European Science Writer of the Year 2018!

I am very honored that the jury of the Association of Britsh Science Writers (ABSW) has named me European Science Writer of the Year 2018! This prize is awarded once a year, and as afirst step the national science journalist organisations may nominate one candidate for their country. In January, the Association of German Science Journalists WPK nominated me as the German representative for this competition, which filled me with pride and joy. This year, outstanding colleagues from 20 European countries were nominated.

In June, the jury finally announced that I had entered the final together with Martin Enserik from Science (Holland) and Nathaniel Herzberg from Le Monde (France). At the European Conference of Science Journalists 2018 in Toulouse on 8 July, the jury finally announced that I was the winner. I still can hardly believe it.

Here is a short jury statement, in which the English translation of the award-winning texts is also linked. The German versions can be found here on the homepage.

Eva Wolfangel, a freelance science journalist from Germany was announced as European Science Writer of the Year 2018 at an evening reception at the European Conference of Science Journalists 2018 on Sunday (8 July 2018).

Eva’s work that, provided a revealing insight into the life and work of Russian cosmonauts published in Der Spiegel; exposes the extensive use of biometrics to identify bank customers published in Die Zeit; and on tech that measures the ‚hidden‘ stress of autistic people published in Süddeutsche Zeitung, gave her the edge over the other 19 nominees for the 2018 Award.  (Eva’s winning work translated to English)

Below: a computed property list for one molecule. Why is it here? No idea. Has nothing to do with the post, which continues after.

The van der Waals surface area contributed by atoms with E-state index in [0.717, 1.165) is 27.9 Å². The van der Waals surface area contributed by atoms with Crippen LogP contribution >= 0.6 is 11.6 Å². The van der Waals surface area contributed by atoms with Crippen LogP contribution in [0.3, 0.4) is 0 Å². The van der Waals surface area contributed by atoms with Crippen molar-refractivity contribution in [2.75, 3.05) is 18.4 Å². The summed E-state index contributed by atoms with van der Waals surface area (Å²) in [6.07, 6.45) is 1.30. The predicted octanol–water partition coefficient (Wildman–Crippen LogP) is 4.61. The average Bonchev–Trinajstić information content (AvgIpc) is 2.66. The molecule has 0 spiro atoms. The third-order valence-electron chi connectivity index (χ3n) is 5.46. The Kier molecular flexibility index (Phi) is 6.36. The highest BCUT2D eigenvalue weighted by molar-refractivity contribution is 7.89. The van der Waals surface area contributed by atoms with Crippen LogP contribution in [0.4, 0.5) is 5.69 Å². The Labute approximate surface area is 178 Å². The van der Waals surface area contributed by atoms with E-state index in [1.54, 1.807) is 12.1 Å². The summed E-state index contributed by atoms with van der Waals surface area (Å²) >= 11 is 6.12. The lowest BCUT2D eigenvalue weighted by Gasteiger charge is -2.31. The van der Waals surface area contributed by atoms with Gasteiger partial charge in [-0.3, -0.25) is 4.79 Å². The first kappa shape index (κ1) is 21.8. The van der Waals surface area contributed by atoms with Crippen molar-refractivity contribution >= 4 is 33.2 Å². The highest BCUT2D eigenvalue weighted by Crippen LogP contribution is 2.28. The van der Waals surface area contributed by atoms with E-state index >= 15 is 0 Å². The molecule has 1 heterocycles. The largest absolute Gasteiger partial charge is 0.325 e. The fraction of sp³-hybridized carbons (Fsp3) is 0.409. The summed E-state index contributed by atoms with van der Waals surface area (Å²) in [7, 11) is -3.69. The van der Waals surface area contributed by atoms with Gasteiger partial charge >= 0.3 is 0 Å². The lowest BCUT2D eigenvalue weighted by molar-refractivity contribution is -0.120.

In their nomination of Eva for the Award, the German Science Journalists‘ Association, WPK, said: „Time and again, Eva Wolfangel proves that even in the difficult and unemotional field of technology journalism, you can produce pieces that surprise and touch people. With great creativity, clarity of thought and expression she finds unusual ways of addressing ‘unwieldy’ topics.“

At an evening reception at the Natural History Museum in Toulouse, delegates of the ECSJ2018 gathered, to discover which of the three finalists would win the Award.   Mico Tatalovic, Chair of the ABSW, introduced the Award: „This competition has been growing each year, and we’ve had a record number of entries this year. It’s fantastic to see so many excellent science journalists producing an amazing variety of high quality content around the continent.“

Seema Kumar, Vice President of Innovation, Global Health and Policy Communication, Johnson & Johnson Innovation, sponsors of the Award, announced the winner and presented Eva with her prize cheque, certificate and champagne.

Finalists Martin Enserink, International News Editor, Science (The Netherlands) and Nathaniel Herzberg, Science journalist, Le Monde (France) were also presented with certificates.    All 20 nominees for the award were congratulated and those attending, Vera Novais of Portugal, Julianna Photopoulos of Greece and Lea Udovč of Solvenia also received certificates.

The Award co-ordinated by the ABSW, is now in its fourth year and opens for entry alongside the ABSW Science Writers‘ Awards for Great Britain and Ireland.   National science journalism associations throughout Europe put forward their nominee for the Award and then the finalists and winner are selected by a panel of European science journalists.

One of the 2018 judges Sabine Louët, Founder SciencePOD.net and also present at the ceremony said: „The level of entries was particularly high, this year. It is good to see science journalism is gaining some firm ground in terms of quality, right across Europe. We need to continue engaging with the science journalists community in Europe to share good practice and facilitate cross-border reporting.“

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